I am a retired professor of French, living in New York City, painting, writing, and trying to learn Portuguese. (Language-study is my favorite form of frustration.) My most recent poetry collections are The Unknowing Muse (Dos Madres, 2014) and Wars Don’t Happen Anymore (Deerbrook Editions, 2016).
Every gift, every experience, is either like a Stalk or like a Floweret. Let me explain.
There was, and is, in Canbury, Virginia, a school for girls—Canbury Hall,
which I attended in the fifties. Its Rector then was Reverend Doctor Edmund
Radley, recently ordained, in accord with the requirement
that our Headmaster be a minister, and his affinity
for the embroidered vestments often worn in his profession.
We girls had regular reminders of our Christian mission. Throughout
the Lenten season, no iced desserts were served
in the common dining room. Our deprivation, we were told, would be a boon to hungry people, especially Chinese children.
We suffered nobly, though I wondered how gallons of ice cream would stay frozen
on a long journey to the Orient.
* * * * * *
Every day, we went to Vespers in the chapel where we sang a hymn and recited
the Our Father led by Dr. Radley, beautifully embroidered.
His eyes beamed down on our ripening adolescence as he spoke briefly
on the Vices and Virtues. One time, his theme
was broccoli at the dining tables, each one seating seven students and a member
of the faculty.
A man or woman of color brought a dish to the teacher, who helped herself
and passed it to her left. Dr. Radley, in his homily,
said several students had alleged that, if the food was broccoli, the seventh was left
with stalks alone, denuded and deflowered
by her own friends—whose Gluttony and lack of Charity he urged them to amend
in the name of Father, Son, and Holy Ghost.
If I had a garden, I’d look forward to the season when blossoms—flimsy, orange, tinged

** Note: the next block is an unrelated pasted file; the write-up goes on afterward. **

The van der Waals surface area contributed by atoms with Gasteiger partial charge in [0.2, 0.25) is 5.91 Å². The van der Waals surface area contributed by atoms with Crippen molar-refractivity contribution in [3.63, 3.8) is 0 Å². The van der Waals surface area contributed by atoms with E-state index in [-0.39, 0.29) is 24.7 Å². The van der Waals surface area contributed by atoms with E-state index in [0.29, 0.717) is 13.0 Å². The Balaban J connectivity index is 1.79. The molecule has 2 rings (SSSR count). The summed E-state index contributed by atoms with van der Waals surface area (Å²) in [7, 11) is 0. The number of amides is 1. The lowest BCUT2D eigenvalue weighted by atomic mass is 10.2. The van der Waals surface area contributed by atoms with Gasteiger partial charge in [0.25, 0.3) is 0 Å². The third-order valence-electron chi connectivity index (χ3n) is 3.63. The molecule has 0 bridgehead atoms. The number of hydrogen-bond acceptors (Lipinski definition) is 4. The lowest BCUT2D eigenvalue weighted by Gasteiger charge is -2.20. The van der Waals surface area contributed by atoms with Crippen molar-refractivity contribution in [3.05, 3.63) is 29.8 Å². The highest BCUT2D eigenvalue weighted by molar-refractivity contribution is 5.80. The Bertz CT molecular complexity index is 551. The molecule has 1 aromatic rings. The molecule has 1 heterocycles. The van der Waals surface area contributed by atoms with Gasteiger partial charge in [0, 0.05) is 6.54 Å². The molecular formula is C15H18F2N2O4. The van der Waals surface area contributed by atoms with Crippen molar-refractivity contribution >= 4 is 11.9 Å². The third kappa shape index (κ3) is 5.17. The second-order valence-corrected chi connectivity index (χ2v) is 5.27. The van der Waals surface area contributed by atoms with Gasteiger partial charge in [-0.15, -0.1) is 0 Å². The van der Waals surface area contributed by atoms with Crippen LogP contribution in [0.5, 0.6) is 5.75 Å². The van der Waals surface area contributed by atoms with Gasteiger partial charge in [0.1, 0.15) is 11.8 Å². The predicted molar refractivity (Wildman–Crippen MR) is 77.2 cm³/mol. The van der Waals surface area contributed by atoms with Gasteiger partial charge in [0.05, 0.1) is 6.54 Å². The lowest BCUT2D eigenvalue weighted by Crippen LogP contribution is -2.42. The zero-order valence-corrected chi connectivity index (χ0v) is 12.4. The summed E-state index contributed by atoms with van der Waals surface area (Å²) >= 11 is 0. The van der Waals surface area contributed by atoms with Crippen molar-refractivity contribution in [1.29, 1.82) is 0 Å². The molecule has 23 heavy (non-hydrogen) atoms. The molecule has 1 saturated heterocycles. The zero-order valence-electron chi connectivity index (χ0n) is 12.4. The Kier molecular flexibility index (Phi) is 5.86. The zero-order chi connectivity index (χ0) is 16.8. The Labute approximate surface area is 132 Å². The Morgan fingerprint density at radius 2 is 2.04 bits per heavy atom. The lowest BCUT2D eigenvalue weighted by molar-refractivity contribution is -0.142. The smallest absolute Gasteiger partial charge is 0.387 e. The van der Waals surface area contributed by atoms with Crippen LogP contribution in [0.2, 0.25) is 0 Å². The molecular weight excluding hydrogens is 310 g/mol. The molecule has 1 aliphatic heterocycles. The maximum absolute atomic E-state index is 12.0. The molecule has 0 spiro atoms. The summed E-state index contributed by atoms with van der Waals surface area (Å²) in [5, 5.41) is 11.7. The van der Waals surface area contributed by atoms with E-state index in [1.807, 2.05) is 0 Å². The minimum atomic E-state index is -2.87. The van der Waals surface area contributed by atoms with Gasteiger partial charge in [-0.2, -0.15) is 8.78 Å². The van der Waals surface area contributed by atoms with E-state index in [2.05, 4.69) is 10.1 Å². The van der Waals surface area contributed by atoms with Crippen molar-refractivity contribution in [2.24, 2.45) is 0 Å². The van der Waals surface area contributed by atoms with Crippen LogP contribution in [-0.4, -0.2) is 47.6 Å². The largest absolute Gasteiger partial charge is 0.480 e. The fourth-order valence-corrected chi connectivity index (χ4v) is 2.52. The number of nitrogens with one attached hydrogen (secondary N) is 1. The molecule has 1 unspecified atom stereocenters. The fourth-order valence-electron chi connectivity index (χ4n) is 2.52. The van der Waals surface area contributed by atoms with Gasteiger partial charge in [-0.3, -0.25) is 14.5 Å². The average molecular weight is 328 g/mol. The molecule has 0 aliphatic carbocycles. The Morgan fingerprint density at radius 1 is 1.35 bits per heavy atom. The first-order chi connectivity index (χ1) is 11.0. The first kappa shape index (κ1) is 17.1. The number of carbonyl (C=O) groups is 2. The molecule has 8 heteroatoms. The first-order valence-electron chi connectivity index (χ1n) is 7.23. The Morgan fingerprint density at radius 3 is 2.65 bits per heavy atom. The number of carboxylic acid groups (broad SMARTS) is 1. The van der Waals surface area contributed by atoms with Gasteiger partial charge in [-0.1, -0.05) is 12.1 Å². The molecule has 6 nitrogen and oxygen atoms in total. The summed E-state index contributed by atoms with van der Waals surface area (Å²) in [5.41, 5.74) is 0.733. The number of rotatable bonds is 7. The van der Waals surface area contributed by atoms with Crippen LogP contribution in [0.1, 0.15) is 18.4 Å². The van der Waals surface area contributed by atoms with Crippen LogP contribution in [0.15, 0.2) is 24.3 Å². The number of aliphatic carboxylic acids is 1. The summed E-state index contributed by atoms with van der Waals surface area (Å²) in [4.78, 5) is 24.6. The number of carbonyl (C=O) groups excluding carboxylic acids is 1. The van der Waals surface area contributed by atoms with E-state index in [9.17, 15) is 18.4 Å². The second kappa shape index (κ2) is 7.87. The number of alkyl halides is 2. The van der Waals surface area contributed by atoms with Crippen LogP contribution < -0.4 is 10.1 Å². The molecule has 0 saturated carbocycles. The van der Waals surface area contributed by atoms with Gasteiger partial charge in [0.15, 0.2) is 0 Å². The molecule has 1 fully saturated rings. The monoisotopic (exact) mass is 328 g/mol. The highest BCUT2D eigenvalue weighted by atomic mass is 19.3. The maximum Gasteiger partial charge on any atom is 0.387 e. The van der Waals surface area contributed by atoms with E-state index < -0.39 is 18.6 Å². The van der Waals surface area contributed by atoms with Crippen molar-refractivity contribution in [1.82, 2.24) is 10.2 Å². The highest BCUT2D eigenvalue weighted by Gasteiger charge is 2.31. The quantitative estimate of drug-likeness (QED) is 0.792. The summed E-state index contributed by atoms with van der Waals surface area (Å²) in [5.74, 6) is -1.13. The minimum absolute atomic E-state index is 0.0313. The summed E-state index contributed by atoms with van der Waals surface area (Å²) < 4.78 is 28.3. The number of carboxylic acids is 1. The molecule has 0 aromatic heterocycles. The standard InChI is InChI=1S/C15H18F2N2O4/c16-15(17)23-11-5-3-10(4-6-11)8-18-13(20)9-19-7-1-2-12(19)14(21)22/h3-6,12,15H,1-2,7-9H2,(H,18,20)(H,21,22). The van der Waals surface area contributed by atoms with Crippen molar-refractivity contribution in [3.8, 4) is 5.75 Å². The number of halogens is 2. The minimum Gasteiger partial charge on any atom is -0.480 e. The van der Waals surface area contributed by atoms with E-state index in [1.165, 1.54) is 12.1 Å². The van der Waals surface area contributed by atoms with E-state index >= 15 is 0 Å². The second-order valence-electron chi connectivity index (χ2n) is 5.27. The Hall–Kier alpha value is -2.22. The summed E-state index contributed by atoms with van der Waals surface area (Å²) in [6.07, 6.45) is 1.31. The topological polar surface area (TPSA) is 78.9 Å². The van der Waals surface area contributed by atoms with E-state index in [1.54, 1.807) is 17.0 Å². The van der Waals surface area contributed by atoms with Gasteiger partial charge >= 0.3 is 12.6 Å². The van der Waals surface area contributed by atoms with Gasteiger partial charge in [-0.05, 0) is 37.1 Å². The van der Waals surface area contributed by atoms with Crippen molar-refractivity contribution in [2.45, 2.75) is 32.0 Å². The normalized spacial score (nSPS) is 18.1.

with green—lay hidden
in the labyrinth of my zucchini vine, because I am not fond of zucchini
or any squash, even the yellow patty pan I used to sauté for my mother,
and if I harvested the flowers before they fruited, I would not be burdened
with superfluous zucchini, or with recipes
for a bread I make, but not because I like it. I’d pick the flowers,
and as I ate them delicately fried, Italian-style,
I’d know I had avoided an unwelcome abundance. But if I really had a garden, I’d likely
miss the fleeting season of the blossoms
and suffer from the customary surfeit. If that happened I would wait to spot your Suburu
nearby, its windows open
in the August heat. I’d place the flowers of my ideal garden in an ideal bushel basket
and leave it on the seat of your car
if you had a car.
Beatitudes of Food
Blessed be the lime, for its juices allow you to cook, without heat, the meat of a scallop.
Blessed be eggs, for you can make the yolks do one thing, the whites, another.
Blessed be cilantro, whose seed is “coriander,” whose leaves are “Chinese Parsley.”
Blessed be those whose taste buds recoil from cilantro.
Blessed be flour, which thickens gravy provided you stir to prevent the formation of lumps.
Blessed be the lumps, for they shall be known as dumplings.
Blessed be the tooth that first bit into a fresh tomato, ignoring the warnings.
Blessed be the gardener who came upon long, pink, edible stalks behind the dark, deadly leaves of the rhubarb.
Blessed be he, she, and they who send me recipes for spinach pie.
Blessed be the Indonesian mime, Pilut Gib, who cooks and eats a tulip, then writes his name in gratitude across a crystal mirror.
©2016 Sarah White
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